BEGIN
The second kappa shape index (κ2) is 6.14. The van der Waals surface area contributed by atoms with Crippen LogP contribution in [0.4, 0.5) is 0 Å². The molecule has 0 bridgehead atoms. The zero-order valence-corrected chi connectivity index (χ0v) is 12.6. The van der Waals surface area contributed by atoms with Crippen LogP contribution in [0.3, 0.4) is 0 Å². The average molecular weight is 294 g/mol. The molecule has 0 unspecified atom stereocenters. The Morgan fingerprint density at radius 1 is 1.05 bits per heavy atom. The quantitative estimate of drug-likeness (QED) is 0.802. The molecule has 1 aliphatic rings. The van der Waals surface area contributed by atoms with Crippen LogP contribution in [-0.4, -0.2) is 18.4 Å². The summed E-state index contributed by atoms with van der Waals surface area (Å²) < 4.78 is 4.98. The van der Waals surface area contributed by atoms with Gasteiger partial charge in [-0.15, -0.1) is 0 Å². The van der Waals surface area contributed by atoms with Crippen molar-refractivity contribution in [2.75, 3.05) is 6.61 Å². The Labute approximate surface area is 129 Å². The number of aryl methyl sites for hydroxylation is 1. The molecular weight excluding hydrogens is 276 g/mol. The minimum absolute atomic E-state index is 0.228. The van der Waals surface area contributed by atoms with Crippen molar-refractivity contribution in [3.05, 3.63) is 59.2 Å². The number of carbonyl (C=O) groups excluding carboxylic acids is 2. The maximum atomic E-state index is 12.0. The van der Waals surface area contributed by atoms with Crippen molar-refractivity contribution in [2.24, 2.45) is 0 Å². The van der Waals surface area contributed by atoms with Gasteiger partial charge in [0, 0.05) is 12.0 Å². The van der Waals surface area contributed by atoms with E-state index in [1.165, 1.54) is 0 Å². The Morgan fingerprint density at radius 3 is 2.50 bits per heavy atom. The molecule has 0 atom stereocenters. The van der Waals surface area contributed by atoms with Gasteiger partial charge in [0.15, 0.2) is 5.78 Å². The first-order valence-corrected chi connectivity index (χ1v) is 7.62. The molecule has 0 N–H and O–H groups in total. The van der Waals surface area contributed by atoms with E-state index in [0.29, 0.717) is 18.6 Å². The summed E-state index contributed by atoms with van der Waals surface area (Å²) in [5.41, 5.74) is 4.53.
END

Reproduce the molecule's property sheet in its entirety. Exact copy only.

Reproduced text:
The second kappa shape index (κ2) is 6.14. The van der Waals surface area contributed by atoms with Crippen LogP contribution in [0.4, 0.5) is 0 Å². The molecule has 0 bridgehead atoms. The zero-order valence-corrected chi connectivity index (χ0v) is 12.6. The van der Waals surface area contributed by atoms with Crippen LogP contribution in [0.3, 0.4) is 0 Å². The average molecular weight is 294 g/mol. The molecule has 0 unspecified atom stereocenters. The Morgan fingerprint density at radius 1 is 1.05 bits per heavy atom. The quantitative estimate of drug-likeness (QED) is 0.802. The molecule has 1 aliphatic rings. The van der Waals surface area contributed by atoms with Crippen LogP contribution in [-0.4, -0.2) is 18.4 Å². The summed E-state index contributed by atoms with van der Waals surface area (Å²) < 4.78 is 4.98. The van der Waals surface area contributed by atoms with Gasteiger partial charge in [-0.15, -0.1) is 0 Å². The van der Waals surface area contributed by atoms with Crippen molar-refractivity contribution in [2.75, 3.05) is 6.61 Å². The Labute approximate surface area is 129 Å². The number of aryl methyl sites for hydroxylation is 1. The molecular weight excluding hydrogens is 276 g/mol. The minimum absolute atomic E-state index is 0.228. The van der Waals surface area contributed by atoms with Crippen molar-refractivity contribution in [3.05, 3.63) is 59.2 Å². The number of carbonyl (C=O) groups excluding carboxylic acids is 2. The maximum atomic E-state index is 12.0. The van der Waals surface area contributed by atoms with Crippen molar-refractivity contribution in [2.24, 2.45) is 0 Å². The van der Waals surface area contributed by atoms with Gasteiger partial charge in [0, 0.05) is 12.0 Å². The van der Waals surface area contributed by atoms with E-state index in [1.165, 1.54) is 0 Å². The Morgan fingerprint density at radius 3 is 2.50 bits per heavy atom. The molecule has 0 atom stereocenters. The van der Waals surface area contributed by atoms with Gasteiger partial charge in [0.15, 0.2) is 5.78 Å². The first-order valence-corrected chi connectivity index (χ1v) is 7.62. The molecule has 0 N–H and O–H groups in total. The van der Waals surface area contributed by atoms with E-state index in [0.29, 0.717) is 18.6 Å². The summed E-state index contributed by atoms with van der Waals surface area (Å²) in [5.41, 5.74) is 4.53.